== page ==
Award-winning author Elizabeth George delivers another masterpiece of suspense in her Inspector Lynley series.
When a Member of Parliament shows up at New Scotland Yard requesting an investigation into the suicide of the son of one of his constituents in the beautiful town of Ludlow, the Assistant Commissioner sees two opportunities in this request: the first is to have an MP owing him a favour, and the second is to get rid of Detective Sergeant Barbara Havers, whose career at the Met has been hanging by a thread for quite some time. So he assigns Havers to the case and for good measure partners her with the one person who shares his wish to see the back of her, Detective Chief Superintendent Isabelle Ardery.
But Ardery has her own difficulties. She is not happy to be sent away from London and as a result is in a rush to return. This causes her to overlook certain uncomfortable facts. Soon, the case is opened again and this time, it is Lynley who must accompany Havers to Ludlow, with little more than a week to save the Met's reputation and Barbara's job. And the more they investigate, the more it looks as if the suicide was part of a much more sinister pattern of events. Rich with descriptive detail and emotional nuance. Several alternating plot threads unspool at length, all of which weave tightly together with pleasing inevitability . . . What has been said before deserves repeating: From suspense to social commentary, from violence to pathos, from villainy to possible redemption, Ms. George can do it all, with style. * Wall Street Journal * Bolstered by George's polished prose, the twentieth Lynley mystery moves briskly along, showing the author at the peak of her powers. * Booklist (starred review) * She's a designer of fastidious mosaics that never fail to intrigue * Guardian * Presses all the buttons to make us hoover her stuff up * Daily Telegraph * She writes extremely well, plots brilliantly and reaches an emotional level deeper than most * The Times * The best plotter in the mystery game, [her] elegant literate flow puts many Brits to shame * Time Out *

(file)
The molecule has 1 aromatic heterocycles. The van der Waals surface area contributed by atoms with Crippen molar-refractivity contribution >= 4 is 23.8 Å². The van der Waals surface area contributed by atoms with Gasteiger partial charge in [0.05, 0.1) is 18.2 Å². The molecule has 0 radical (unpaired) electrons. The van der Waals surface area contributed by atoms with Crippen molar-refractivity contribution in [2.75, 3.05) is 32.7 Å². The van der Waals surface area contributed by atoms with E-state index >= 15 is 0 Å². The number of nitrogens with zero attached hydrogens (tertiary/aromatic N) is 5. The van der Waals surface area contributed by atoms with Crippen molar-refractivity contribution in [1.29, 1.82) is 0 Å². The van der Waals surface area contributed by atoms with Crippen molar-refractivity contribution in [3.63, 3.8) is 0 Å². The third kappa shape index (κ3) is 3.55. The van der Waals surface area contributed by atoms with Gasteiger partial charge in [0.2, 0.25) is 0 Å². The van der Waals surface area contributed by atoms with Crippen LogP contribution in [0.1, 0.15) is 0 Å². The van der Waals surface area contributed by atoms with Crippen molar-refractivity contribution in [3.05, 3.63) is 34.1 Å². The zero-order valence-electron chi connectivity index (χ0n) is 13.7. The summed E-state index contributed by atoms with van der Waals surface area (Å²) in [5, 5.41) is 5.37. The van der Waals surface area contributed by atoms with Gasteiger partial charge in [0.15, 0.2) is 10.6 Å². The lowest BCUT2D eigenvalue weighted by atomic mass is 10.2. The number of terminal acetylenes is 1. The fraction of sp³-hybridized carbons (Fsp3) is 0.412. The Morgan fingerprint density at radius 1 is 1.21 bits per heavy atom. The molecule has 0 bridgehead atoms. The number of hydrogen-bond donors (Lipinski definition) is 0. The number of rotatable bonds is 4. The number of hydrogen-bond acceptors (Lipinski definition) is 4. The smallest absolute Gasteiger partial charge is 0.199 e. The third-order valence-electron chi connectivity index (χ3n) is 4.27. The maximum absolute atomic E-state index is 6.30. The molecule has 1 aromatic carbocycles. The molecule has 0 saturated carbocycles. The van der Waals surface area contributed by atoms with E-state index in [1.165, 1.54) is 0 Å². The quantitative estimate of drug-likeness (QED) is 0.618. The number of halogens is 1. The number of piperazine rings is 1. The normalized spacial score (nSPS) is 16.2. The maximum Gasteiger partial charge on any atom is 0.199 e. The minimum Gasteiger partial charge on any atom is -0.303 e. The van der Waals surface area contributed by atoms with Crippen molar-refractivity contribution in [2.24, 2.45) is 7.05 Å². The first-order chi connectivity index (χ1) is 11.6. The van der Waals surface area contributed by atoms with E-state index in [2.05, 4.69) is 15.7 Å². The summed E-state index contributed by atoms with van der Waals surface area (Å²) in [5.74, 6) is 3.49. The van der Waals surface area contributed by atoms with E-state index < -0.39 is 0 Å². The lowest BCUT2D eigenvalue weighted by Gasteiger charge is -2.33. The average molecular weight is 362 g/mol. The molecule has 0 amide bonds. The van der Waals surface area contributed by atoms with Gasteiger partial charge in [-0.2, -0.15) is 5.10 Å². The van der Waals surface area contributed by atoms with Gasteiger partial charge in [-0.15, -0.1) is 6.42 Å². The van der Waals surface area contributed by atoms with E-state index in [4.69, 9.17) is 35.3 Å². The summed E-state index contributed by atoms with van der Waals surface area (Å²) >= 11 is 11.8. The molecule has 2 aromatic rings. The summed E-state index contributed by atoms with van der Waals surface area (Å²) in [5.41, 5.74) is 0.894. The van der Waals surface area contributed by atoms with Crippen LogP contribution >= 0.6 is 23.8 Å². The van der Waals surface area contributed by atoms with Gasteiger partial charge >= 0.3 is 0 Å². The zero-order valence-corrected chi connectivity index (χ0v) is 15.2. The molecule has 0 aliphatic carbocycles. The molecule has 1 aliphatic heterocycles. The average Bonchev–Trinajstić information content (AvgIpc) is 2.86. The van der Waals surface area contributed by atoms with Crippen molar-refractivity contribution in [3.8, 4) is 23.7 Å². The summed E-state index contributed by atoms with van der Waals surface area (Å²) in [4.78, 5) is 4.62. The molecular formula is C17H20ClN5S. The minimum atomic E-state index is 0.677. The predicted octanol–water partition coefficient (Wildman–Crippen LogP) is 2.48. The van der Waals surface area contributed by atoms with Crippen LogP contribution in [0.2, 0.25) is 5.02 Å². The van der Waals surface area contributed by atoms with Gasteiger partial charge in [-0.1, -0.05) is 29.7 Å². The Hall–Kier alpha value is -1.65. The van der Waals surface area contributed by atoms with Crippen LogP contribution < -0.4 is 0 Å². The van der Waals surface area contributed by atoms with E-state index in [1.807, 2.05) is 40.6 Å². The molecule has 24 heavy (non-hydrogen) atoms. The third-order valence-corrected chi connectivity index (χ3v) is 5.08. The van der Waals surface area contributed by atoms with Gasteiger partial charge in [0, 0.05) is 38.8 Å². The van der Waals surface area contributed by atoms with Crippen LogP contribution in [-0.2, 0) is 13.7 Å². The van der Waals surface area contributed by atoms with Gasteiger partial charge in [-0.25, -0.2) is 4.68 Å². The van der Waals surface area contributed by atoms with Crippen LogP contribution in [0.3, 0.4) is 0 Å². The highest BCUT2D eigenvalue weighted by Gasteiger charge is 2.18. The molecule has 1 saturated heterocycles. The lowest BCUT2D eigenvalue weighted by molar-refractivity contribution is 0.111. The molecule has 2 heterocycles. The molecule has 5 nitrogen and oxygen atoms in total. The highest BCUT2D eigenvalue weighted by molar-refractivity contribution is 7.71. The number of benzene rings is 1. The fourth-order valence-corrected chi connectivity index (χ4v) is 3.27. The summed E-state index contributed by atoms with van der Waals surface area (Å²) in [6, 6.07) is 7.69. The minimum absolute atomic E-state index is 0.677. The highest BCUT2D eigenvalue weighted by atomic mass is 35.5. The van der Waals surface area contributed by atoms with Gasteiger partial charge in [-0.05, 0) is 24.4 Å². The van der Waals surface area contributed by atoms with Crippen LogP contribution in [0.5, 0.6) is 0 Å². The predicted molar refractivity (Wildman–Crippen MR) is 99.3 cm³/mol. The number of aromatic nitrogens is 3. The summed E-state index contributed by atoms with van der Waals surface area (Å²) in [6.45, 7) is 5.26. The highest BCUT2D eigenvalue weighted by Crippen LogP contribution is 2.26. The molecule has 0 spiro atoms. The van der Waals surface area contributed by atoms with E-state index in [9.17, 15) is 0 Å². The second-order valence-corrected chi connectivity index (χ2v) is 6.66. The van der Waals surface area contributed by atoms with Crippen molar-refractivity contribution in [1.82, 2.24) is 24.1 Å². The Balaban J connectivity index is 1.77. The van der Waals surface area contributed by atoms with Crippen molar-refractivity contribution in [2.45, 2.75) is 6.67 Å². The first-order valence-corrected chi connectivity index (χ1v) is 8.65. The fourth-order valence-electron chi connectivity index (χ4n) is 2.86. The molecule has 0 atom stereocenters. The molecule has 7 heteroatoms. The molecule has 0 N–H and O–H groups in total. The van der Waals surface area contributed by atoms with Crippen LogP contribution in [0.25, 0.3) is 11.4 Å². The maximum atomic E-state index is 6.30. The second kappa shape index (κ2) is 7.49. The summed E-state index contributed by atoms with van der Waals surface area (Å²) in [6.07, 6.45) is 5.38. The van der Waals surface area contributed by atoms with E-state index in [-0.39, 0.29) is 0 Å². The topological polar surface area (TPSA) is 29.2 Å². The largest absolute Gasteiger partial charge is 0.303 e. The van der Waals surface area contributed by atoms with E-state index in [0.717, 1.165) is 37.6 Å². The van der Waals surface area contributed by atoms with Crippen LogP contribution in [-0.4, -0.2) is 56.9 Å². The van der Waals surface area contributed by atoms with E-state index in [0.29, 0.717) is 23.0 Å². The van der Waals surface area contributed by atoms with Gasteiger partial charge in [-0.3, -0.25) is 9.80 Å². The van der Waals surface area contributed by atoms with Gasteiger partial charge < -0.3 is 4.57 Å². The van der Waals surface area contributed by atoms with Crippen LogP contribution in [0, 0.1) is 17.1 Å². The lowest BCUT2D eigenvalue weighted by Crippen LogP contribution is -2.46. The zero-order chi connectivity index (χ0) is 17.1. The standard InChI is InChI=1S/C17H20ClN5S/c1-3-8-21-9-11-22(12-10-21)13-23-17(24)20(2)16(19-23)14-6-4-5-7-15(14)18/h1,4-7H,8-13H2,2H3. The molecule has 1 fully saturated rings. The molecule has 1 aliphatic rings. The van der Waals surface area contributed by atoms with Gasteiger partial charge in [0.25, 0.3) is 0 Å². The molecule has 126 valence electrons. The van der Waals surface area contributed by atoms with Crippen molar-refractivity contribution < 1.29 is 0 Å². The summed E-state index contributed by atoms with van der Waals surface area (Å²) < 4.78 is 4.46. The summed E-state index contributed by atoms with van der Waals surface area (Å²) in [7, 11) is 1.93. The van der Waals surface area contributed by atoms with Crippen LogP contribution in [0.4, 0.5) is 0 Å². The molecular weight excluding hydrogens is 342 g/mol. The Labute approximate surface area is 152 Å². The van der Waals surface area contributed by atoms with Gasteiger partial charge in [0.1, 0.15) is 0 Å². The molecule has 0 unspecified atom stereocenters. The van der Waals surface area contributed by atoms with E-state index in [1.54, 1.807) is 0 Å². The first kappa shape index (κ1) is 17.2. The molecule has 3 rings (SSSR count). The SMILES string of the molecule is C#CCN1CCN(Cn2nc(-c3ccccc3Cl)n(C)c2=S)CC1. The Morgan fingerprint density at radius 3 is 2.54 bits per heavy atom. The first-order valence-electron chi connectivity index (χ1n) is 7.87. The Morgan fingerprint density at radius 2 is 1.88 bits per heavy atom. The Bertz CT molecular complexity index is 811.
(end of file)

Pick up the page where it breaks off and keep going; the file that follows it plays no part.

The Punishment She Deserves